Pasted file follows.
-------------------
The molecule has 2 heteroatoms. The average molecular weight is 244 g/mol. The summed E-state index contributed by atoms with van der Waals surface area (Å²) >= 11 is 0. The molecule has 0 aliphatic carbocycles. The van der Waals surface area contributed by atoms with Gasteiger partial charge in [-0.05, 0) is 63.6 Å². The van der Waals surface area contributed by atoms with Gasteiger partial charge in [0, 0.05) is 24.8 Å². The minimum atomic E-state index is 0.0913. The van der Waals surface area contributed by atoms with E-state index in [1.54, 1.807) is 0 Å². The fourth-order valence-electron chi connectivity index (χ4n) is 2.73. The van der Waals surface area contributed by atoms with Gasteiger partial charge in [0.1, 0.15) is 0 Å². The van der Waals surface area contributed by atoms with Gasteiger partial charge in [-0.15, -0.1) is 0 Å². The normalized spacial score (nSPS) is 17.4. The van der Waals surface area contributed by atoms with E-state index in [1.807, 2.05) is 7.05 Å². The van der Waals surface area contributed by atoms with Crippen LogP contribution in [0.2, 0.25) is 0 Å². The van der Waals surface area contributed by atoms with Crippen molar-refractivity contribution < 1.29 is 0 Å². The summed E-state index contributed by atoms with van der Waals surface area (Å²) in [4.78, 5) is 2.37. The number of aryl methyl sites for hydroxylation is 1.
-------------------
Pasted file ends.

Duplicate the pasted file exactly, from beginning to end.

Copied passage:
The molecule has 2 heteroatoms. The average molecular weight is 244 g/mol. The summed E-state index contributed by atoms with van der Waals surface area (Å²) >= 11 is 0. The molecule has 0 aliphatic carbocycles. The van der Waals surface area contributed by atoms with Gasteiger partial charge in [-0.05, 0) is 63.6 Å². The van der Waals surface area contributed by atoms with Gasteiger partial charge in [0, 0.05) is 24.8 Å². The minimum atomic E-state index is 0.0913. The van der Waals surface area contributed by atoms with E-state index in [1.54, 1.807) is 0 Å². The fourth-order valence-electron chi connectivity index (χ4n) is 2.73. The van der Waals surface area contributed by atoms with Gasteiger partial charge in [0.1, 0.15) is 0 Å². The van der Waals surface area contributed by atoms with Gasteiger partial charge in [-0.15, -0.1) is 0 Å². The normalized spacial score (nSPS) is 17.4. The van der Waals surface area contributed by atoms with E-state index in [1.807, 2.05) is 7.05 Å². The van der Waals surface area contributed by atoms with Crippen LogP contribution in [0.2, 0.25) is 0 Å². The van der Waals surface area contributed by atoms with Crippen molar-refractivity contribution < 1.29 is 0 Å². The summed E-state index contributed by atoms with van der Waals surface area (Å²) in [4.78, 5) is 2.37. The number of aryl methyl sites for hydroxylation is 1.